The following review is prepared for print in Canadian Mennonite.
New Perspectives in Believers Church Ecclesiology (CMU Press) represents the 16th Believers Church conference held at Canadian Mennonite University in 2008. These essays reflect what must have been broad and lively discussions which ranged from particularly focused accounts like Doug Heidebrecht’s Women among Canadian Mennonite Brethren and the Struggle for Denominational Consensus (chapter 5) to broad global reflections like Fernando Enns’ Believers Church Ecclesiology: A Vital Alternative within the Ecumenical Family (chapter 6).
The book is divided into six sections; 1) Biblical Perspectives, 2) Dynamics of Denominationalism, 3) Reviewing Assumptions, 4) Trinitarian Foundations, 5) Ceremonies Revisited, and 6) Recent Trends. Particularly illuminating were sections three and four. Fernando Enns opens the section by challenging the Believers Church towards more substantive claims that do not simply rest on being in opposition to other expressions (i.e. non-creedal, non-hierarchal, non-sacramental, non-liturgical, or non-constantinian). Brian Hamilton and Scott Holland introduce possible correctives or at lest supplements to dominant understandings within the Believers Church. Hamilton explores the writings of Michael Sattler and puts forward an ‘ontological’ account of Christ’s body to balance the dominant view of Christ’s earthly life and teaching in Anabaptism. Christ is more than his ‘historical career’ (150). This can help guard Anabaptism from tendencies towards moral perfectionism as believers are already in the perfect and perfecting body of Christ as they live out their calling. Holland addresses the pietistic streams in the Church of the Brethren and offers it as a ‘corrective to the Anabaptist communal soul’ (161). This helps to create a tension that should be maintained between shared wisdom and need for ‘new’ influences and insights.
It may be that the most enduring contributions in this book are the clear trinitarian statements in section four that attempt to offer a foundation for both ecclesiology and mission. These chapters help situate the Believers Church high view of following Christ within the overall dynamic of God’s love for the world that is represented in the Trinity. These not only advance Believers Church theology but also provide greater opportunity for ecumenical understanding.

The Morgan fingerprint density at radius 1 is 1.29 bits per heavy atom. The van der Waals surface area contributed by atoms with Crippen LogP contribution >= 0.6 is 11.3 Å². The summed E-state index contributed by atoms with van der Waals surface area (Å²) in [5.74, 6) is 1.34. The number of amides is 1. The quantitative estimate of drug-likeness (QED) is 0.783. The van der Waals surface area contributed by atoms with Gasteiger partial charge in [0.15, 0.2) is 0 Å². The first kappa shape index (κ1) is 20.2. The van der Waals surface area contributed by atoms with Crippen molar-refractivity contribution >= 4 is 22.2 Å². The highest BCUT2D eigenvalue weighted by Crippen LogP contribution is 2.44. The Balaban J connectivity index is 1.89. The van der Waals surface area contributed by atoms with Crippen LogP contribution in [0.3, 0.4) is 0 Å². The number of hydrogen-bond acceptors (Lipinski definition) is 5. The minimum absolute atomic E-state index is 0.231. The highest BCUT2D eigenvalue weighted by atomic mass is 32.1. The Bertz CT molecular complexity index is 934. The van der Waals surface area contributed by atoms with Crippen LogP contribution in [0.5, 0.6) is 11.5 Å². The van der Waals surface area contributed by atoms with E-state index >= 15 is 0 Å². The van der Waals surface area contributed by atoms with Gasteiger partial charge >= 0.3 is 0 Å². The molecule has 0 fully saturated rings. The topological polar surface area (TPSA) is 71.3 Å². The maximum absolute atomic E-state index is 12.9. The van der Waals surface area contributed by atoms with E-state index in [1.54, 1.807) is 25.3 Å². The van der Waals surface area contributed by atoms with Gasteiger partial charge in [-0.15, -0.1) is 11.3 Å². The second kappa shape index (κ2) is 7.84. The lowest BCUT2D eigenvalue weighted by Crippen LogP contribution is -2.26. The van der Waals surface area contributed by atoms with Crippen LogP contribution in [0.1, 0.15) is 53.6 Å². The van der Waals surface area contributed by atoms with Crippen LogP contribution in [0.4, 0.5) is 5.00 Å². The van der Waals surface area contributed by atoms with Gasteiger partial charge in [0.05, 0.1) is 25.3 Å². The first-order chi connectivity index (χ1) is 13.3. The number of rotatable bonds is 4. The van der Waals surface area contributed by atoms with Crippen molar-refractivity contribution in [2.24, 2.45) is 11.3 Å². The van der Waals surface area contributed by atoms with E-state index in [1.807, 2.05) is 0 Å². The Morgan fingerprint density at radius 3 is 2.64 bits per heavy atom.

While the final section provided some helpful engagement with the Emerging Church movement three of four chapters focused on this expression. Thankfully the final chapter addressed the possible implications for the Believers Church in the church of the global south. This chapter focused primarily on the presence of these churches in their indigenous settings. What would have been helpful (in place of one of the first three chapters) would have been an engagement with churches of the global south that are taking root in North America. Mennonite Church Eastern Canada for instance is working with a number of new churches that are only marginally connected to the Mennonite church but find enough continuity to build relationships and give and receive support as they find their way in a new land.
This collection is a rich and diverse resource that will likely address one if not many issues currently facing Mennonite churches in Canada (the chapter on baptism had me reading with great personal and pastoral interest). I hope it finds a welcome and active reception as we continue to discern what it means to be a Believers Church.
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Since Brian Hamilton is a contributor and active blogger I thought I would add one question I had after reading his chapter. I appreciated the corrective of exploring the nature of Christ’s ontological body to our participation in and as the church. The question I had was the extent to which this theological reasoning could be advanced with respect to ‘sacraments’ and does Sattler do that all? It seems that the highest ‘sacramental act’ is baptism as this unites the believer in the perfected and perfecting body of Christ. Does Sattler’s theology replace some of the ‘presence’ of the Eucharist and situate it in the act of baptism if this indeed already unites the believer ontologically in the body of Christ. This may be straining the reasoning of this chapter but it was what came to my mind in reflection.